On April 9, 1972, Rabbi Norman Lamm, then serving as Rabbi of the Jewish Center in Manhattan, delivered a sermon titled “As If Things Weren’t Bad Enough” that expressed his opposition to an Orthodox Rabbinic coalition that was lobbying against the Equal Rights Amendment. An aside in that sermon, which was edited out of the version published earlier this year, spoke approvingly of women forming minyanim and wearing tefillin.
Understandably, the most immediate reactions to the rediscovery of the aside were understandably framed by its potential role in contemporary controversies. (See here and here.) In the process, I think a chance was lost to introduce a new generation to Rabbi Lamm in his own terms, as the aside seems to me a quite wonderful introduction to what he was like in his prime (granted that the period in which I could claim to be his student, and on which the following speculations are based, was 18 – 20 years later) – creative and courageous, yet cautious and humble; serious, and intellectually playful.
Let me show you what I mean, and what I think he meant, and I will of course happily accept corrections.
Here is the most relevant section (the paragraph immediately after this one will be the topic of a subsequent post iyH).
The principle of separate seating in the synagogue must not be thought of as representing any claim of inequality of inferiority. Its purpose is to remove the distraction that may come because of erotic stimulation. If the purpose of coming to a synagogue is for American Jews to indulge in a kind of social ritual of self-identification as Jews, then there certainly is no reason for men and women to sit separately. But that is not our conception of prayer. For us, is the presentation of oneself before God, the focusing and concentration of all his thoughts on the One before Whom he stands, and hence any distraction must be banished. The ideal for prayer, so conceived, is kedushah or holiness; and the bane of holiness is eroticism. Kedushah is perishah me–arayot. If ten women so desire, they may organize a minyan, and conduct tefilah be-tzibbur, public services; and in such a case, if men straggle in to such a synagogue, it is they who are guests sitting behind the mechitzah. I am told that in Boston there is a group of young Orthodox students, all girls, who are highly concerned about their role in Judaism, and have decided to pray every morning while donning the tefillin. I have no objection to that, and would encourage them. There was a time that (according to Rema) such behavior was frowned upon as yuhara , or arrogance, but that was because it was an act of exhibitionism by an individual. However, the case is far different when a whole community of women has decided to accept such a mitzvah. More power to them! I wish that every man would join a minyan to lay tefillin.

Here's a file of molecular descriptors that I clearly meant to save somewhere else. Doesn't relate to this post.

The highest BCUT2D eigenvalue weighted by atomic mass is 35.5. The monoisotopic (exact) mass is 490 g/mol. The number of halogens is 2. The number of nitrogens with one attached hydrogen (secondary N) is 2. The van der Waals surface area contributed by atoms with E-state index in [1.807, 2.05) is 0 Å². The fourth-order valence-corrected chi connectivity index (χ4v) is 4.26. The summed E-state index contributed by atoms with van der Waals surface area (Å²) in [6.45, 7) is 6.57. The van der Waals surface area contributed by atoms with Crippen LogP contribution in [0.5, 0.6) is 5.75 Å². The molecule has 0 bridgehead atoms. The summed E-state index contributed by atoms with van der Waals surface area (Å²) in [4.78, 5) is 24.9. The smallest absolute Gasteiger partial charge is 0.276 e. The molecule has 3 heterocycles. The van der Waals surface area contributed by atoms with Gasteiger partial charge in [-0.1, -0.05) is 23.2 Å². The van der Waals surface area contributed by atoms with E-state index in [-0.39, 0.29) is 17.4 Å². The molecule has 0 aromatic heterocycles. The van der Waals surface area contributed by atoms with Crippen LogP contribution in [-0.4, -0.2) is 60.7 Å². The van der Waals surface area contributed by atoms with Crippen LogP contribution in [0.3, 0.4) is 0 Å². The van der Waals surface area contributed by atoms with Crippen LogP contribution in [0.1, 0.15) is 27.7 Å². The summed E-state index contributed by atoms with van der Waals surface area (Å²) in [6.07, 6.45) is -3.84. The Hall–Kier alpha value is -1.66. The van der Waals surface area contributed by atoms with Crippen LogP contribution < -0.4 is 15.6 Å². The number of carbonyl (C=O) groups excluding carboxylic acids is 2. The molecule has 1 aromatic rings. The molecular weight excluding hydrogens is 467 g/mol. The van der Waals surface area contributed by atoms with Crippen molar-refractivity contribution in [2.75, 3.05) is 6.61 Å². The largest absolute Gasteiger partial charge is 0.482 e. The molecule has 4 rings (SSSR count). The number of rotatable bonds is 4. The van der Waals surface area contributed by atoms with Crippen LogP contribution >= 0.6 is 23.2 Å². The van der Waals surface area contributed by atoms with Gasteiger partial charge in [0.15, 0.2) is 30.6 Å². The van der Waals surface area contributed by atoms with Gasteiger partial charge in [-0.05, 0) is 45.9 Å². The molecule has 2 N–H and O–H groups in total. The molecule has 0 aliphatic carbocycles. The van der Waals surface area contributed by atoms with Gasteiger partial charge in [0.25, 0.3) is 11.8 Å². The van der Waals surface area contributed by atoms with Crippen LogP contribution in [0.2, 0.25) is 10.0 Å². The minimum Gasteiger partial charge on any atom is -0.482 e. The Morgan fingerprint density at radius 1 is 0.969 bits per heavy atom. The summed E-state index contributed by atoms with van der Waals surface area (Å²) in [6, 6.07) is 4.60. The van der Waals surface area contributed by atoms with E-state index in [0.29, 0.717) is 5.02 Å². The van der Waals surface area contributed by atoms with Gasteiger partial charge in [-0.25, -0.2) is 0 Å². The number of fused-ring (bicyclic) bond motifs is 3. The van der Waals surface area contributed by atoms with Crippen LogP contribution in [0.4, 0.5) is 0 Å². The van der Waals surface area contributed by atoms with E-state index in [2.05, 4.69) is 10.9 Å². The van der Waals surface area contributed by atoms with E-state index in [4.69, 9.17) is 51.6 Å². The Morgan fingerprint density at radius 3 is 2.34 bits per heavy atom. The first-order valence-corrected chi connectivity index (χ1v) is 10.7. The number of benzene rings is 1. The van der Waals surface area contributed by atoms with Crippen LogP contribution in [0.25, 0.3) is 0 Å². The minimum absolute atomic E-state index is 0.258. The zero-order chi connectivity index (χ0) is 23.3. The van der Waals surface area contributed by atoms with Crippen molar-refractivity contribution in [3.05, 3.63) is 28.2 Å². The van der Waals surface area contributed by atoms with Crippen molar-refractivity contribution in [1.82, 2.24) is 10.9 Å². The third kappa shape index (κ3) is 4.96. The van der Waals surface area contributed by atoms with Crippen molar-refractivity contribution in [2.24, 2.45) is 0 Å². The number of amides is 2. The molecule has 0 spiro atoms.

Here is my commentary:
Was Rabbi Lamm issuing a psak halakhah? For sure not – I can’t see him making a ruling for people who had their own rabbis and had not turned to him, especially without specifically invoking the advice and counsel of the Rav. But I believe he was stating what he thought was likely the Halakhah, not merely engaging in a rhetorical flourish. In classical terms, he was speaking lehalakhah but not halakhah lema’aseh.